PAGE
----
Nick Carraway and Jay Gatsby in the Great Gatsby

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‘The Great Gatsby comparison essay. In 1925, F. Scott Fitzgerald had his third novel published, The Great Gatsby. ‘The Great Gatsby is a novel based on the recollections that the narrator, Nick Caraway ,had from the summer of 1922 in the village of West Egg. Even though Nick is the narrator and is telling us what had happened, the central protagonist is the rich and mysterious Jay Gatsby, who lives just next door to Nick. Bag Allurement’s 2013 drama film, ‘The Great Gatsby, is an adoption of F.

Scott Fitzgerald novel. Bag Allurement has really brought this novel to life with the amount of glamour he has added to the roaring twenties and the impeccable acting shown by the cast. Though I think this film version of The Great Gatsby is amazing, there are some differences that I couldn’t ignore, In Fitzgerald novel, Nick Caraway, the narrator, is simply reminiscing on his time spent in West Egg over the summer, and that’s how he gets into the story.

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In Allurement’s film, Nick is in a psychiatric ward where he is writing his memories down as a form of therapy. The film goes back and forth to the ward from time to time which makes us remember that all the glamour and happiness being shown is Just the past. It kind of rains on your parade a bit but I think it is adds a very emotional ouch to the film and a nice twist. Another difference to me was Just how glorified every single thing was.

In the novel there were certain bits where things were supposed to be glamorous and beautiful, like the extravagant parties held at Jay Gatsby and when Daisy was described, but there were bits that didn’t seem as sparkly and nice, An example of that would be ‘The Valley of Ashes’ where Wilson and Myrtle live, The Valley of Ashes is a long stretch of desolate land created by the dumping of industrial ashes, and in the novel it felt like a depressing place to be. Though, in the film it wasn’t that bad at al, it had a kind of cosines and warmth to it. It had little stores around and a train station, not as empty and bare as I’d imagined.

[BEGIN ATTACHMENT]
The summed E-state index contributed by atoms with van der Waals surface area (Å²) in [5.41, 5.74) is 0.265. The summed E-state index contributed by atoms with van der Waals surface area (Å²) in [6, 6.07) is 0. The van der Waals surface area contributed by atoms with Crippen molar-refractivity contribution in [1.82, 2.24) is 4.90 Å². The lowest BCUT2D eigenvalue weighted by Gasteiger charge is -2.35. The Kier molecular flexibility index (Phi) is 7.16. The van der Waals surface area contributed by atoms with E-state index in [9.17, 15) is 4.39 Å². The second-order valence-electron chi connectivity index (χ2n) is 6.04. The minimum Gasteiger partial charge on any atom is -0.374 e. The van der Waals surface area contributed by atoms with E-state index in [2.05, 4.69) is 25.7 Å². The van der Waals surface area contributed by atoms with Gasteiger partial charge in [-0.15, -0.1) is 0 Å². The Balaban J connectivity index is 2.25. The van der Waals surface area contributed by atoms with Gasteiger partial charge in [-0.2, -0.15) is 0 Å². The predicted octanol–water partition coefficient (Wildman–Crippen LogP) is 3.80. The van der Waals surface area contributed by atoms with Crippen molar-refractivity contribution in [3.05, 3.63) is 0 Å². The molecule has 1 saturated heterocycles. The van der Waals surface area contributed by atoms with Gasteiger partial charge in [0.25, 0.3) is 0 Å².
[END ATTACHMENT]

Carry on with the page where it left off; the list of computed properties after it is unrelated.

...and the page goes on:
In the novel, Nicks cousin Daisy sets him up with her friend, professional golfer, Jordan Baker. They spend time together and have a physical, romantic relationship. She is the only person Nick is close with in the novel other than Gatsby, though, in the film they do not have much of a relationship at all. There is a scene in the film where Jordan invites Nick in after their day out with Daisy and everyone else, but, Nick declines. He pushed away any chance of a relationship blossoming. Which is supporting because that was something from the book that I never could really imagine, so I was curious of how they would have acted it out.

There is a scene that is almost word tort word what is written in the novel, when Gatsby, Nick, Jordan, and the Buchanan go to the Plaza Hotel and Gatsby desperately tries to get Daisy to leave Tom. Tom predicts that Gatsby will be unable to care for Daisy if his whole life has been a lie, which Tom believes it has been, after that being said Gatsby completely loses control of his emotions and destroys the bar, then continues his outburst by grabbing Tom by his collar and screaming in his face. After this violent rampage, Daisy ‘changes’ her mind and seems afraid of Gatsby.

This never happens in the novel. In the novel, Daisy changes her mind because she is fine being with Tom. Why would Allurement add this in when Daisy is accustomed to violence? Daisy is always calling Tom a “hulking brute” and pointing out bruises on her hand caused by him. Therefore it is unrealistic to think that Gatsby yelling in Tom’s face would be the reason for her to have changed her mind. To me this being added to the film made Daisy look petty, like she didn’t have any real feelings for Gatsby, which made her dissociable.

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Nick Carraway and Jay Gatsby in the Great Gatsby. (2017, Aug 21). Retrieved from

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